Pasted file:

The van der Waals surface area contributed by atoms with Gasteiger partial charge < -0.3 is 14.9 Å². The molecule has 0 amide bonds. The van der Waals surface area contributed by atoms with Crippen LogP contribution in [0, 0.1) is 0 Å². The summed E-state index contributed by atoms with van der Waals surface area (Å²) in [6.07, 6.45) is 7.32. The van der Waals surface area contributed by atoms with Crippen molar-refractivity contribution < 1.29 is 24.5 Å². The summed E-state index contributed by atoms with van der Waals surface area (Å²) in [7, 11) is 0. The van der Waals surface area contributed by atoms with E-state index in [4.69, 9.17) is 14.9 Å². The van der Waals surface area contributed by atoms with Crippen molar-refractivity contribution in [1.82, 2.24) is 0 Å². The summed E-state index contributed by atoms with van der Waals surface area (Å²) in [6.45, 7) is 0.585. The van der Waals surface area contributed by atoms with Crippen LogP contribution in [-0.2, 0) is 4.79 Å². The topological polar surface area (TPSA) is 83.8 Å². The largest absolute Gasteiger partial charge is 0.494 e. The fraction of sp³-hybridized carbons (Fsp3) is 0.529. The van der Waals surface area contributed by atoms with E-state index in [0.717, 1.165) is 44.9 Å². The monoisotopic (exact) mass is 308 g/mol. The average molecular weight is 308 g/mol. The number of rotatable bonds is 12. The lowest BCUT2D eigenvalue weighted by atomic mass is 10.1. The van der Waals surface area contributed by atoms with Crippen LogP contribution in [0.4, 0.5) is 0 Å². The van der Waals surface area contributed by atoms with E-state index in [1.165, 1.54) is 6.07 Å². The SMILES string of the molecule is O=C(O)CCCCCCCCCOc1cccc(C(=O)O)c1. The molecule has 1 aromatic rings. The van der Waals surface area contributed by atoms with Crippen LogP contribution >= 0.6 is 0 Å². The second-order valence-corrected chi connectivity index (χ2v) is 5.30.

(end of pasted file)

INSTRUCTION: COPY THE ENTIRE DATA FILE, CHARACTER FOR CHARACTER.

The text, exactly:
The van der Waals surface area contributed by atoms with Gasteiger partial charge < -0.3 is 14.9 Å². The molecule has 0 amide bonds. The van der Waals surface area contributed by atoms with Crippen LogP contribution in [0, 0.1) is 0 Å². The summed E-state index contributed by atoms with van der Waals surface area (Å²) in [6.07, 6.45) is 7.32. The van der Waals surface area contributed by atoms with Crippen molar-refractivity contribution < 1.29 is 24.5 Å². The summed E-state index contributed by atoms with van der Waals surface area (Å²) in [7, 11) is 0. The van der Waals surface area contributed by atoms with E-state index in [4.69, 9.17) is 14.9 Å². The van der Waals surface area contributed by atoms with Crippen molar-refractivity contribution in [1.82, 2.24) is 0 Å². The summed E-state index contributed by atoms with van der Waals surface area (Å²) in [6.45, 7) is 0.585. The van der Waals surface area contributed by atoms with Crippen LogP contribution in [-0.2, 0) is 4.79 Å². The topological polar surface area (TPSA) is 83.8 Å². The largest absolute Gasteiger partial charge is 0.494 e. The fraction of sp³-hybridized carbons (Fsp3) is 0.529. The van der Waals surface area contributed by atoms with E-state index in [0.717, 1.165) is 44.9 Å². The monoisotopic (exact) mass is 308 g/mol. The average molecular weight is 308 g/mol. The number of rotatable bonds is 12. The lowest BCUT2D eigenvalue weighted by atomic mass is 10.1. The van der Waals surface area contributed by atoms with Crippen LogP contribution in [0.4, 0.5) is 0 Å². The van der Waals surface area contributed by atoms with E-state index in [1.165, 1.54) is 6.07 Å². The SMILES string of the molecule is O=C(O)CCCCCCCCCOc1cccc(C(=O)O)c1. The molecule has 1 aromatic rings. The van der Waals surface area contributed by atoms with Crippen LogP contribution >= 0.6 is 0 Å². The second-order valence-corrected chi connectivity index (χ2v) is 5.30.